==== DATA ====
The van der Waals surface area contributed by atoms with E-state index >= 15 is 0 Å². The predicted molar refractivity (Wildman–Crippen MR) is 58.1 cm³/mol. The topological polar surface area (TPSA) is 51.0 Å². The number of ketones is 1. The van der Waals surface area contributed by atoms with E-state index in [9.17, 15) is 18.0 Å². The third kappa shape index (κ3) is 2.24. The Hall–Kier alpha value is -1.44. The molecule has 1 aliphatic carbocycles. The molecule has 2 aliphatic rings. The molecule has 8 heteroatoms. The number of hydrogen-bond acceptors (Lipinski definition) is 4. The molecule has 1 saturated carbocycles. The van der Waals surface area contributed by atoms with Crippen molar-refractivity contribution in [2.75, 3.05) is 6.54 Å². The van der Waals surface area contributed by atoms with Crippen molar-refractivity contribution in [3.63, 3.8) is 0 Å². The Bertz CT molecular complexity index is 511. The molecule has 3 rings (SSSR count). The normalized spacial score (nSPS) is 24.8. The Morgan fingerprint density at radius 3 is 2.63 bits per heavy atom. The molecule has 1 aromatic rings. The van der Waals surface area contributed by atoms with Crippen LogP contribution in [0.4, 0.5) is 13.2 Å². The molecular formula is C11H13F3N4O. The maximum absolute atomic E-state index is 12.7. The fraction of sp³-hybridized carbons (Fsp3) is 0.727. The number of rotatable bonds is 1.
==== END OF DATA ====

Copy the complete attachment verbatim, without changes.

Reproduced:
The van der Waals surface area contributed by atoms with E-state index >= 15 is 0 Å². The predicted molar refractivity (Wildman–Crippen MR) is 58.1 cm³/mol. The topological polar surface area (TPSA) is 51.0 Å². The number of ketones is 1. The van der Waals surface area contributed by atoms with E-state index in [9.17, 15) is 18.0 Å². The third kappa shape index (κ3) is 2.24. The Hall–Kier alpha value is -1.44. The molecule has 1 aliphatic carbocycles. The molecule has 2 aliphatic rings. The molecule has 8 heteroatoms. The number of hydrogen-bond acceptors (Lipinski definition) is 4. The molecule has 1 saturated carbocycles. The van der Waals surface area contributed by atoms with Crippen molar-refractivity contribution in [2.75, 3.05) is 6.54 Å². The van der Waals surface area contributed by atoms with Crippen molar-refractivity contribution in [3.63, 3.8) is 0 Å². The Bertz CT molecular complexity index is 511. The molecule has 3 rings (SSSR count). The normalized spacial score (nSPS) is 24.8. The Morgan fingerprint density at radius 3 is 2.63 bits per heavy atom. The molecule has 1 aromatic rings. The van der Waals surface area contributed by atoms with Crippen LogP contribution in [0.4, 0.5) is 13.2 Å². The molecular formula is C11H13F3N4O. The maximum absolute atomic E-state index is 12.7. The fraction of sp³-hybridized carbons (Fsp3) is 0.727. The number of rotatable bonds is 1.